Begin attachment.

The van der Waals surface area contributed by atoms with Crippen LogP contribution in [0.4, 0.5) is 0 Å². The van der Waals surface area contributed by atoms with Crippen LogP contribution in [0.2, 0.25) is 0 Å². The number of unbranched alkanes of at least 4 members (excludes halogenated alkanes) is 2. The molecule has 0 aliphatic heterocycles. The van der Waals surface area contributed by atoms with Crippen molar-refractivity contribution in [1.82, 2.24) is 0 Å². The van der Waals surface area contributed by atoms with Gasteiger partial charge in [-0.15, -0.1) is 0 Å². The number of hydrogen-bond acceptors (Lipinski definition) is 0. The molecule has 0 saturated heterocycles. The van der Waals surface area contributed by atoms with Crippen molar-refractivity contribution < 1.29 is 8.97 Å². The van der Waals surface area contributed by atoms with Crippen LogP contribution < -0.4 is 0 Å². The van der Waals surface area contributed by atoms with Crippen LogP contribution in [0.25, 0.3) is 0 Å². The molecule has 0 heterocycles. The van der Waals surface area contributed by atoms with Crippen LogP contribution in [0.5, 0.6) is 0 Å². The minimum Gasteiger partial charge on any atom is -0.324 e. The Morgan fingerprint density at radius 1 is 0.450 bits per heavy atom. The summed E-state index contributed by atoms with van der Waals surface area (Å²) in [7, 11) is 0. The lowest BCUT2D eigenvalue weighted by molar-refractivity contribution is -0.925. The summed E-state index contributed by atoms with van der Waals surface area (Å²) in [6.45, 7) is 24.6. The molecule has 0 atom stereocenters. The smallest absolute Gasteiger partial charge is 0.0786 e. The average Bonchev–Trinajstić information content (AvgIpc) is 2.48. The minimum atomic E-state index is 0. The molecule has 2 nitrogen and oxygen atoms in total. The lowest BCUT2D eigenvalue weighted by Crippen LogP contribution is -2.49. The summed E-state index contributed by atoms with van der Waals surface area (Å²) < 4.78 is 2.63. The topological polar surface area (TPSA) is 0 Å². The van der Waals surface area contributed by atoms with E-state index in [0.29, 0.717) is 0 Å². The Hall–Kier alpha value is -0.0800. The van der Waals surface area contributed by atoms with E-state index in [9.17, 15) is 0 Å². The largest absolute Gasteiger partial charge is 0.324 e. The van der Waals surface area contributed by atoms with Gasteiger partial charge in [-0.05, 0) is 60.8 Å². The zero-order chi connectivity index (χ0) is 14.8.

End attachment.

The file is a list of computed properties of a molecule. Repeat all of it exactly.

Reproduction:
The van der Waals surface area contributed by atoms with Crippen LogP contribution in [0.4, 0.5) is 0 Å². The van der Waals surface area contributed by atoms with Crippen LogP contribution in [0.2, 0.25) is 0 Å². The number of unbranched alkanes of at least 4 members (excludes halogenated alkanes) is 2. The molecule has 0 aliphatic heterocycles. The van der Waals surface area contributed by atoms with Crippen molar-refractivity contribution in [1.82, 2.24) is 0 Å². The van der Waals surface area contributed by atoms with Gasteiger partial charge in [-0.15, -0.1) is 0 Å². The number of hydrogen-bond acceptors (Lipinski definition) is 0. The molecule has 0 saturated heterocycles. The van der Waals surface area contributed by atoms with Crippen molar-refractivity contribution < 1.29 is 8.97 Å². The van der Waals surface area contributed by atoms with Crippen LogP contribution < -0.4 is 0 Å². The van der Waals surface area contributed by atoms with Crippen LogP contribution in [0.25, 0.3) is 0 Å². The molecule has 0 heterocycles. The van der Waals surface area contributed by atoms with Crippen LogP contribution in [0.5, 0.6) is 0 Å². The minimum Gasteiger partial charge on any atom is -0.324 e. The Morgan fingerprint density at radius 1 is 0.450 bits per heavy atom. The summed E-state index contributed by atoms with van der Waals surface area (Å²) in [7, 11) is 0. The lowest BCUT2D eigenvalue weighted by molar-refractivity contribution is -0.925. The summed E-state index contributed by atoms with van der Waals surface area (Å²) in [6.45, 7) is 24.6. The molecule has 0 atom stereocenters. The smallest absolute Gasteiger partial charge is 0.0786 e. The average Bonchev–Trinajstić information content (AvgIpc) is 2.48. The minimum atomic E-state index is 0. The molecule has 2 nitrogen and oxygen atoms in total. The lowest BCUT2D eigenvalue weighted by Crippen LogP contribution is -2.49. The summed E-state index contributed by atoms with van der Waals surface area (Å²) < 4.78 is 2.63. The topological polar surface area (TPSA) is 0 Å². The van der Waals surface area contributed by atoms with E-state index in [0.29, 0.717) is 0 Å². The Hall–Kier alpha value is -0.0800. The van der Waals surface area contributed by atoms with E-state index in [9.17, 15) is 0 Å². The largest absolute Gasteiger partial charge is 0.324 e. The van der Waals surface area contributed by atoms with Gasteiger partial charge in [-0.05, 0) is 60.8 Å². The zero-order chi connectivity index (χ0) is 14.8.